You might have noticed that the sacred vessels on the altar – the chalices and ciboriums – are shining brightly. Over the years the gold plating wears thin. Janilla Kilborn, the president of teh Altar Holy Name society, sent the chalices and ciboriums to Koley Replating in Omaha, Nebraska. We are grateful to the Altar Holy Name Society for covering the cost of having these vessels re-plated. And thanks to Janilla for handling this matter.

Surely, you have noticed the new wine decanter on the altar. The old one got bumped off the table in the sacristy. It did not bounce. Lillian Franckowiak donated two new decanters that we will be alternating for the Masses.

A high-browed American businessman arrived in Cologne, Germany. He hailed down a taxi and headed off to his hotel. the cabbie drove past a large building. The American asked bout the building. “Oh, that’s city hall,” replied the cabbie. The American asked, “How long did it take to build it?” “Oh, I think it was bout four years,” said the cabbie. With an air of superiority the businessman said, “In America, we could build it in two years.”

They passed another building. The businessman asked what it was. “Oh, that’s the opera house,” saind the cabbie. “And how long did it take to build it?” asked the businessman. The cabbie said, “About six years.” And the businessman said, “In America we could build that in two and a half years.”

They finally drove past Cologne’s magnificent Gothic Cathedral. The tourist gazed in awe at this architectural masterpiece. “What is that building?” asked the businessman. The taxi driver, a bit disgusted with his passenger’s arrogance, smugly said, “I don’t know. It wasn’t there last night!”

Last Monday night, the ‘Restoration Committee’, met to discuss the future of the buildings on our campus. They reviewed the minutes from our Town Hall meeting. They identified the major needs in the parish: 1) Classrooms for religious education for our youth. 2) Social meeting space – parish hall.

The committee recognized that the cost of restoring the school building would not be feasible. They also concluded that a complete renovation of the Parish Center would not be feasible. They felt that ther would be too many hidden costs once we begin structurally changing either building. The committee agreed that a new social hall across the street and adapting the ‘nuns’ cells’ in the parish center into classrooms would not be the route to go.

It is important that we retain the same number parking spacees. By using the space where the portables are now standing, as well as the grassy area at the south end, we would provide the same number of parking as we have now.

The committee will be studying the new social hall and classrooms. They will report back at our March 8th meeting. The persons obtaining information regarding the new building: Daniel Reyes, Daniel Thatcher and Tommy Pawly. Information regarding the classrooms: B.J. Klar, Larry Klar, Jim Worswick and Clarence Elley. Regarding avenues for raising money: Tony Lopez and Fr. Shea. You are welcome to speak to any member on the committee regarding your ideas.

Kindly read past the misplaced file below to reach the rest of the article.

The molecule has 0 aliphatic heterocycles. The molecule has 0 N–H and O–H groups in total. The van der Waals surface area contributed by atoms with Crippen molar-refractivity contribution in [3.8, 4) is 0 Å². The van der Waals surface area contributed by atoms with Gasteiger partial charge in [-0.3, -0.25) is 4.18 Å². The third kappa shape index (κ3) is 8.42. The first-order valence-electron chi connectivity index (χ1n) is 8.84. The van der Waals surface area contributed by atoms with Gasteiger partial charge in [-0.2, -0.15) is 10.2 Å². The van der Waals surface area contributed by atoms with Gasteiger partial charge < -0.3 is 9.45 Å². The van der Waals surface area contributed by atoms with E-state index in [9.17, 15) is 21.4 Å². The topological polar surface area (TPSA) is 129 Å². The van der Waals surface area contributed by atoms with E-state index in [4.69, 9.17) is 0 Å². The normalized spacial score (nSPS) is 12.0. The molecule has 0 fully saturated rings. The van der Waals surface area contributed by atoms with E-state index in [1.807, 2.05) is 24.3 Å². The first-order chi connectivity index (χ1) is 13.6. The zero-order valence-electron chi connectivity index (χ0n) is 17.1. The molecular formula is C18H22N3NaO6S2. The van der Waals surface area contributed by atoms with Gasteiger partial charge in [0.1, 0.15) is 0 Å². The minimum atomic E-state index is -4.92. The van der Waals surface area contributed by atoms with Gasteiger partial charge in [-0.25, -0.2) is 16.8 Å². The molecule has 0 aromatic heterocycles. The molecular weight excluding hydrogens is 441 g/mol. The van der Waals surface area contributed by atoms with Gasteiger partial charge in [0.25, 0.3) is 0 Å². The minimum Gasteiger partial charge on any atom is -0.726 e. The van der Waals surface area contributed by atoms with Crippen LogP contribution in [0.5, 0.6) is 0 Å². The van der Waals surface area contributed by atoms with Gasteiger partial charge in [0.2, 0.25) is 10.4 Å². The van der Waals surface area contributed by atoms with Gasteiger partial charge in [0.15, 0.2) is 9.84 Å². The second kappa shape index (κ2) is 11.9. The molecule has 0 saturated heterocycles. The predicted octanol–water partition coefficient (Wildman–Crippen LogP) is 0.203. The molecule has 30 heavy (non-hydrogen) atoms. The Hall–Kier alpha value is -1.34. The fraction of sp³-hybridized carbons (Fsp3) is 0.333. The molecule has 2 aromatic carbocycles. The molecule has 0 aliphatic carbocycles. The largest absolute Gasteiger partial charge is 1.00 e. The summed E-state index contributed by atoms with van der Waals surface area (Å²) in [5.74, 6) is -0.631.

‘Called to Proclaim the Mighy Acts of the Lord’ (cf. 1 Peter 2:9) is the 201 theme for the Week of Prayer for Christian Unity. The wek actuallly began last Monday, January 18th. It will conclude this Monday, January 25.

The prayer for Christian Unity: “God of our Lord Jesus Christ, the Father of Glory, may you give to all Christians, and especially to those entrusted with leadership in your church, the spirit of wisdom and revelation. With the eyes of our hearts may we see the hope to which you have called us: one body and one spirit, one Lord, one faith, one baptism, one god and Father of us all, who is above and through all and in all. This we ask through Jesus Christ, our Lord, who lives and reigns withyou, in the unity of the Holy Spirit, one god,, now and forever, Amen.

A reporter asked Win Arn what she liked best about being 102 years old. Win said, “No peer pressure.”

Fr. Jim Shea, C.Ss.R.

Pastor’s Notes – January 10, 2016

Father Shea

Father Shea

By: Father Janes E. Shea, C.Ss.R.

Dear Parishioners and Friends,

Thow priests were traveling through France. One Sunday morning, both dressed  in their clerical suits, they attended Mass at Notre Dame Cathedral. Since the Mass was in French and nither of them knew French, they decided to sit behind a dignified -looking gentleman and do what he did.

During the Mass the priest made an announcement from the altar. The dignigied gentleman stood up. The two American priests religiously stood up. The congregation immediately snickered and giggled.

After the Mass the two American priests introduced themselves to the French priest, who spoke English. The Americans inquired about the snickering and giggling. The French priest politely said, “I announced that a baby would be baptized and I asked the father of the baby to stand up.”

Today we celebrate teh Baptism of the Lord. It is the sacrament which many children receive shortly after birth. Many adults receive this sacrament after they complete the RCIA program. This sacrament welcomes the person into the family of God.

A well-known politician left his car parked in a restricted zone for days. A patrolman recognized the car. He noticed the keys were still in the ignition. So, rather than having it towed away, the officer decided to drive it to the politician’s home. Whe the politician discovered the car in his driveway, he called the chief-of-police and asked for the patrolman’s name. The Chief replied, “Why do you want to know. Are you trying to have him fired?” “Heck no!” answered the politician, “I’m dying to find out how he got the darn thing started.”

When a person is baptized, he jump starts a new life, for Baptism washes away original sin. When an adult receives Baptism, all his/her sins are washed away. Baptism makes everyone adopted children of God.

Baptized people become partakers of teh divine nature which is God’s life within them. They are co-heirs of Jesus Christ. They are temples of the Holy Spirit.